|Parts per billion||Denotes one particle of a given substance for every 999.999.999 other particles.
1 part in 109‘ppb’
It is roughly equivalent to one cent in € 10 million or one second in 32 years.
|Parts per trillion||Denotes one particle of a given substance for every 999,999,999,999 other particles.
1 part in 1012 'ppt'
ppt can be confusing as it is sometimes used for parts per thousand - if you want to use "part per" notation in this case it is safer to use ppth abbreviation (but rarely used) or "per mil" ‰ sign)
|This is roughly equivalent to one drop of ink in an Olympic-sized swimming pool, or one second every 320 centuries.
To put "parts per trillion" into perspective, one part per trillion can be considered equal to:
One inch in 1.6 million miles
One second in 32,000 years
One cent in $10 billion
One square foot of the state of Indiana
|Parts per quadrillion||Denotes one particle of a given substance for every 999,999,999,999,999 other particles.
1 part in 1015'ppq'
ppq is more a theoretical construct than a useful thing, chances are you will never see it.
|This is roughly equivalent to a drop of ink in a medium-sized lake, or one second every 32,000 millennia.
There are no known analytical techniques that can measure with this degree of accuracy; nevertheless, it is still used in some mathematical models of toxicology and epidemiology.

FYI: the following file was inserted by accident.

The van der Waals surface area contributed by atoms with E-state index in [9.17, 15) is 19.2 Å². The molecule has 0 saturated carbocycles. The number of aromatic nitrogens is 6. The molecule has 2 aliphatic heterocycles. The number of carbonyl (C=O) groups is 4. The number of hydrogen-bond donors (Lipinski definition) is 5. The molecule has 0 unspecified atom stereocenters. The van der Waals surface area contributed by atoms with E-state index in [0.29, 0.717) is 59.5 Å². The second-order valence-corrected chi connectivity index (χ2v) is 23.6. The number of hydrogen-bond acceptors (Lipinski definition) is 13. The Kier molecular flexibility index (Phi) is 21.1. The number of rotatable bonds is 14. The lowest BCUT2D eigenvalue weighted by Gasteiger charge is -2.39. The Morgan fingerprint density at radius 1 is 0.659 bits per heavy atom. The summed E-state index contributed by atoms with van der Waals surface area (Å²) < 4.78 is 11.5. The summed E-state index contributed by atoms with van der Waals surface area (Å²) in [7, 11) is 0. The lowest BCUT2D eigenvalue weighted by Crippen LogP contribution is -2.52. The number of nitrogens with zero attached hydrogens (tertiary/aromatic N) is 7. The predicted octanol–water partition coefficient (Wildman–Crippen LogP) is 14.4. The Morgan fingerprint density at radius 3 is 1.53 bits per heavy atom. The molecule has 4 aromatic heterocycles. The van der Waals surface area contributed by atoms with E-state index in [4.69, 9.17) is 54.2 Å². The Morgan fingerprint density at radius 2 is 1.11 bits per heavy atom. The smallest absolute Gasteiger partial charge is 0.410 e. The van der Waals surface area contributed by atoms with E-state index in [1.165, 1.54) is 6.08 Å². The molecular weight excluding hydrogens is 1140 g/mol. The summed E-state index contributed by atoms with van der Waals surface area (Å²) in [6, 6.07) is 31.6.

PBDE - Polybrominated diphenyl ethers
PBT - Persistent, Bioaccumulative and Toxic
PCB - Printed circuit boards
RA - Risk Assessment
REACH – Registration, Evaluation, Authorisation and Restriction of Chemical substances. The EU Regulation on chemical and their safe use (EC 1907/2006).
RoHS - Restriction of certain Hazardous Substances Directive
RRS - Risk Reduction Strategy
SCHER - An EU Scientific Committee on Health and Environmental Risks - the SCHER is an independent committee of scientific experts of the EU specialised in examining the toxicity and ecotoxicity of chemicals, biochemicals and biological compounds. It is consulted in the process of an EU Risk Assessment.
SVCH - "Substances of Very High Concern", which are required to be authorized under REACH. These are substances which fall into one of these classifications/categories:
- Carcinogens (cause cancer), mutagens (cause gene mutations), or toxic to reproduction (CMR category 1 and 2);
- Persistent (degrade slowly or do not break down at all), Bio-accumulative (accumulate in human bodies and the environment) and Toxic (PBT);
- Very Persistent and very Bio-accumulative (vPvB);
- Identified from scientific evidence as causing probable serious effects to humans or the environment equivalent to those above on a case by case basis, for instance substances that interfere with the hormone system.
vPvB - very Persistent and very Bioaccumulative
TBBPA - Tetrabromobisphenol-A –CAS Number 79-94-7
VCCEP - US Voluntary Children’s Chemical Evaluation Program
VECAP - Voluntary Emissions Control Action Program for the BFR Industry
WEEE - Waste Electrical and Electronic Equipment Directive